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Why collapsing glaciers are ruining your beach house plans

A series of reports ahead of a global climate conference make clear that rising sea levels are a more pressing threat than once predicted.

In the movie “Superman” (the original 1978 one with Christopher Reeve as the Man of Steel and Gene Hackman as Lex Luthor), the plot revolves around a scheme to transform property in California that’s miles inland into the new West Coast. Luthor plans to make this happen via a missile launched at the San Andreas Fault.

If he’d been a little more patient, though, he might have saved himself the trouble.

That’s because the world’s coastlines, according to an alarming series of new reports, are going to be inundated by rising sea levels earlier than once predicted. Vast sheets of ice in Antarctica and polar regions like Greenland are melting at rates that may be irreversible at this point as the waters around them heat faster than expected. As things stand, the roughly 40% of the U.S. population that lives in coastal counties will need to abandon their homes in the coming decades. And we’re not at all prepared for the economic disaster that will come along with that.

The new research on melting ice sheets has scientists pretty sure that things are worse off than we’d thought.

A leading cause of that sea rise will be the increasing speed at which ice shelves like the West Antarctic shelf melt. That’s particularly bad, The Washington Post explains, because “unlike relatively thin and floating sea ice, the ice shelves are thicker and hold back massive glaciers that contain far more ice.” According to a recent study in the journal Nature Climate Change, there may be no way to avoid the collapse of the West Antarctic shelf, precipitating up to 10 feet of sea-level rise. That alone would see beach cities like Miami reduced to a series of islands in projections from the National Oceanic and Atmospheric Administration.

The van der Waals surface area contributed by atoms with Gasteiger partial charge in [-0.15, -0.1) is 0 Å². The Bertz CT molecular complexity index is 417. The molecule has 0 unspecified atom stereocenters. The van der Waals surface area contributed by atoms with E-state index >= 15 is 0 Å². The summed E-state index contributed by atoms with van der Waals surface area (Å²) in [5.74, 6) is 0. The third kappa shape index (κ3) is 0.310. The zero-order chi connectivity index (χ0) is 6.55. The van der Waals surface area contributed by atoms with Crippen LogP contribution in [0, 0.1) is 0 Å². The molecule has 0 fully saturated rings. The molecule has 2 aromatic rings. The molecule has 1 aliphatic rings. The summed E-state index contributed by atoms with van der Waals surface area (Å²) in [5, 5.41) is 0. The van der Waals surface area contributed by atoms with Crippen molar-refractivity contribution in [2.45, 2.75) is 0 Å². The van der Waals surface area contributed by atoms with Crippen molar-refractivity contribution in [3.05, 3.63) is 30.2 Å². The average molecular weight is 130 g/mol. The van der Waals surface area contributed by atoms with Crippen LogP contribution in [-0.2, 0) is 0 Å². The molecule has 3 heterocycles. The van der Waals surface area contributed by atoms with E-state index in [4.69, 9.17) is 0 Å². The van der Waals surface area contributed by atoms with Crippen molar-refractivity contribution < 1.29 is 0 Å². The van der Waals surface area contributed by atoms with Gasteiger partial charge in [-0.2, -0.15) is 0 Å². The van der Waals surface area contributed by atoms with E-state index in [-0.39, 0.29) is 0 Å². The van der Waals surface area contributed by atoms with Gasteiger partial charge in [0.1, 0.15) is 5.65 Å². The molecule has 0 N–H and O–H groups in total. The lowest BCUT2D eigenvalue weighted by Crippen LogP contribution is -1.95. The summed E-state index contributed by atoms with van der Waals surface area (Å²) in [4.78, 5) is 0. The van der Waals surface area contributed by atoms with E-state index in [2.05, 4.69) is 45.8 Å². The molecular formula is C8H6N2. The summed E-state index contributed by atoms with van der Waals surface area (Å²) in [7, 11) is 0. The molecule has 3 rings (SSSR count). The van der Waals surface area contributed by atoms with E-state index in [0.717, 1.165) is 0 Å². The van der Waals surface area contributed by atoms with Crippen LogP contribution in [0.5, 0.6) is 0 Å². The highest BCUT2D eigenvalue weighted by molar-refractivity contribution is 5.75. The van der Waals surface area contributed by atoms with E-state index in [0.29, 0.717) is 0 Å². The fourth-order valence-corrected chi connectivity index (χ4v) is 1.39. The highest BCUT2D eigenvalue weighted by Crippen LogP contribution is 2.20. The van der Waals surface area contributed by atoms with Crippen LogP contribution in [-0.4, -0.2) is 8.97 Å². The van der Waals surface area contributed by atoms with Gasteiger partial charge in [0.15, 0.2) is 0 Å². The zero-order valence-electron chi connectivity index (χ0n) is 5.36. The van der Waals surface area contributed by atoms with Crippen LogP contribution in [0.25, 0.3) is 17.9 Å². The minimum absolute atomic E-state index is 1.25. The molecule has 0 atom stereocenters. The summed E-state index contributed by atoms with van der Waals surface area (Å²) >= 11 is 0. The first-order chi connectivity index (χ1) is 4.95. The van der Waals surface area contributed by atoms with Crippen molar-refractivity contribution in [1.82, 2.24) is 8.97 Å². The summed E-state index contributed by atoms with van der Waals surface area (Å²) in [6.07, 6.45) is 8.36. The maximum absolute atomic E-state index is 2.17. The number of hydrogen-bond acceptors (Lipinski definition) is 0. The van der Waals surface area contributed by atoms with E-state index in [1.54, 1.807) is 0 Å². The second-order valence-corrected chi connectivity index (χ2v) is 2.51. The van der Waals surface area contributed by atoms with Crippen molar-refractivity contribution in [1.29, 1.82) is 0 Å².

Another report from the International Cryosphere Climate Initiative released last week was even more bleak. If things continue as they are, “the planet could be committed to more than 40 feet of sea-level rise — a melt that would take centuries and reshape societies across the globe,” NBC News reported. That’s far beyond the estimated 3 feet of sea-level rise that a 2021 report from the Intergovernmental Panel on Climate Change estimated would happen by 2100. The new research on melting ice sheets has scientists pretty sure that things are worse off than we’d thought.

“We’re displacing millions of people with the decisions being made now,” Julie Brigham-Grette, a geosciences professor at the University of Massachusetts Amherst and an author of the report, told NBC News. Rob DeConto, the director of the University of Massachusetts Amherst School of Earth & Sustainability and another co-author, said that the current rate of climate change would mean we’d be “facing rates of sea-level rise way outside the range of adaptability.”